What is the difference among: "Hähnchen", "Huhn", and "Hühnchen"?


    I usually see "Huhn" in most supermarkets/restaurants in Germany. Does "Huhn" mean the chicken meat and "Hähnchen" mean the animal? If so should "Huhn" be more accurate for this sentence or am I just wrong?


    Just strengthening my skills and I realise I am confused...

    Why is it "Sie isst" and not "Sie essen" ?? Also maybe this is relevant to "Sie kann" and "Sie koennen" ??

    I do not understand how Sie can conjugate in two different ways, please explain it someone? :)


    It's discussed above, so you should scroll up and follow it. But I can answer briefly, anyway. "Sie isst X" = she is eating X. "Sie essen X" = they /You (formal) are eating X. Singular subjects take a different verb form from plural subjects.


    Hähnchen is not clear at all. Even tho I know German.


    Does this mean chicken meat, or just regular chickens?


    In german can you call someone chicken as in a person who is scared all the time.


    I hear Seh isst Heinchen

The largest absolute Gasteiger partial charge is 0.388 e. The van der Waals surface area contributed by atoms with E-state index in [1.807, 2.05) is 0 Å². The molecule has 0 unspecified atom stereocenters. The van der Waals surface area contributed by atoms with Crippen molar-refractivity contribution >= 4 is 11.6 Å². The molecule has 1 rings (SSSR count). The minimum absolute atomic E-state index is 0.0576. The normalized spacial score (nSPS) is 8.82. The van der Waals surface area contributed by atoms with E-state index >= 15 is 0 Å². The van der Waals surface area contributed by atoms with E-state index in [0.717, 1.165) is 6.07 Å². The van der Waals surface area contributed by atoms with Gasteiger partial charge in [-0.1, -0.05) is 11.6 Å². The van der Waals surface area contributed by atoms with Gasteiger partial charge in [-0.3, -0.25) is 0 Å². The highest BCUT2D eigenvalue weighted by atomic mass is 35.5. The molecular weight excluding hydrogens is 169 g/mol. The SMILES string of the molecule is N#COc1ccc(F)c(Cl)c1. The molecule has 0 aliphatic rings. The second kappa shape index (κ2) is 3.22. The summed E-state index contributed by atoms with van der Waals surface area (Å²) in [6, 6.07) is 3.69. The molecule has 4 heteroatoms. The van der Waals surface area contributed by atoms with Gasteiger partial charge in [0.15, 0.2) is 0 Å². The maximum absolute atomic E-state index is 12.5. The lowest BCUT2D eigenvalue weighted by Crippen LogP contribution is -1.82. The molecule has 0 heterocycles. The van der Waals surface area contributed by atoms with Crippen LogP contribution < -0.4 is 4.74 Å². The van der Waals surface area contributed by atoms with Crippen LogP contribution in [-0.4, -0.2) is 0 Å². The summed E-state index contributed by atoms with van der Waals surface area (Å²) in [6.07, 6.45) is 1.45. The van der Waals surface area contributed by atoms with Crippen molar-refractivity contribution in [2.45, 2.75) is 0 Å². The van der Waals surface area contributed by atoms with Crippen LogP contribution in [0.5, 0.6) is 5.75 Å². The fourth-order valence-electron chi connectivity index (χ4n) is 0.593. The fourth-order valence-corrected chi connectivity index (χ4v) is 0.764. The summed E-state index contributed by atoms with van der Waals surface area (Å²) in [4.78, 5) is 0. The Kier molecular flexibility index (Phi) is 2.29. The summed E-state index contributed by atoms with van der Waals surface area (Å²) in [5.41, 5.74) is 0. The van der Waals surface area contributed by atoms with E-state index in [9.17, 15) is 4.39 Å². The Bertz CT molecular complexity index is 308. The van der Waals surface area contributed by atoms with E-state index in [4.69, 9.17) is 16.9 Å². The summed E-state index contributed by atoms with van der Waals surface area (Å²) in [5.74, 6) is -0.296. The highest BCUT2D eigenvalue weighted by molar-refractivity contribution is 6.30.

Is Hähnchen in anyway related to hen?


    I literally typed She's a chicken.


    -chen is a German diminutive suffix. Hähn- and Huhn- I think are low German He- and She- prefixes as they are almost the same as the Scandanavian words for he and she. Hähnchen = He-chick. Huhnchen = She-chick. Das Huhn or Die Henne lays eggs. ........................... Acording to google translate hen may also be a "Die Glucke" - mother hen (The lucky clucker?, glucke - luck, lucky clucker for not being eaten yet - all very funny and easy to remember but then google refuses to translate Glucke back to hen so I dont know?)


    Also Hähnchenfleisch and Huhnerfleisch - for chicken meat. Another language course is teaching the mouthful "Hähnchenfleisch" for chichen as food. Adding -fleisch makes it sound raw/uncooked to me???


    I dont get why it says im wrong, when i type she eats chicken


    Why "she is eating a chicken" is wrong?


    I wrote: "she is eating a chicken" and was marked incorrect. Can someone tell me why?


    A typo maybe? It should be accepted.


    :( too bad she does :(


    Warum ist: " She is eating a chicken" falsch? und " She eats a chicken" richtig? Danke im vorraus für eine Erklärung.


    Its vegan anury... substitute chicken for mung beans


    She is eating a chicken is wrong?


    She eats cock